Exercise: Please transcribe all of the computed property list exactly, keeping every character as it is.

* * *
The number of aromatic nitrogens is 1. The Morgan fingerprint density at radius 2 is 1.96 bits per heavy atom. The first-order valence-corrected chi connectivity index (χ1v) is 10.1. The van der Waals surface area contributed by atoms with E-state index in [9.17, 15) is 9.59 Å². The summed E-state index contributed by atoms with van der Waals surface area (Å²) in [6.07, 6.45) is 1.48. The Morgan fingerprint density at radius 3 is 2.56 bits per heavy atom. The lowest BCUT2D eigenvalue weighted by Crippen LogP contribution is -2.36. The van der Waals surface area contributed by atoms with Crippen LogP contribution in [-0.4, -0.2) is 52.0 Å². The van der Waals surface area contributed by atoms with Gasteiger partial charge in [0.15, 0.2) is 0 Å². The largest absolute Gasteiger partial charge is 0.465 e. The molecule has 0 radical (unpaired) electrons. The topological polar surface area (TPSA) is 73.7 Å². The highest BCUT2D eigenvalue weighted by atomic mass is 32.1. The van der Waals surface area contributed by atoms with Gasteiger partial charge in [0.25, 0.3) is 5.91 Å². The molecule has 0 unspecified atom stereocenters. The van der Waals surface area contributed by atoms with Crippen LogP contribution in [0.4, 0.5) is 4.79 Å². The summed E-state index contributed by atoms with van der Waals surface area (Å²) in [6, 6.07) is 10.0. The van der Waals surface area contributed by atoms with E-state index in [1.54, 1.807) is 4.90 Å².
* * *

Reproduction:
The number of aromatic nitrogens is 1. The Morgan fingerprint density at radius 2 is 1.96 bits per heavy atom. The first-order valence-corrected chi connectivity index (χ1v) is 10.1. The van der Waals surface area contributed by atoms with E-state index in [9.17, 15) is 9.59 Å². The summed E-state index contributed by atoms with van der Waals surface area (Å²) in [6.07, 6.45) is 1.48. The Morgan fingerprint density at radius 3 is 2.56 bits per heavy atom. The lowest BCUT2D eigenvalue weighted by Crippen LogP contribution is -2.36. The van der Waals surface area contributed by atoms with Crippen LogP contribution in [-0.4, -0.2) is 52.0 Å². The van der Waals surface area contributed by atoms with Gasteiger partial charge in [0.15, 0.2) is 0 Å². The largest absolute Gasteiger partial charge is 0.465 e. The molecule has 0 radical (unpaired) electrons. The topological polar surface area (TPSA) is 73.7 Å². The highest BCUT2D eigenvalue weighted by atomic mass is 32.1. The van der Waals surface area contributed by atoms with Gasteiger partial charge in [0.25, 0.3) is 5.91 Å². The molecule has 0 unspecified atom stereocenters. The van der Waals surface area contributed by atoms with Crippen LogP contribution in [0.4, 0.5) is 4.79 Å². The summed E-state index contributed by atoms with van der Waals surface area (Å²) in [6, 6.07) is 10.0. The van der Waals surface area contributed by atoms with E-state index in [1.54, 1.807) is 4.90 Å².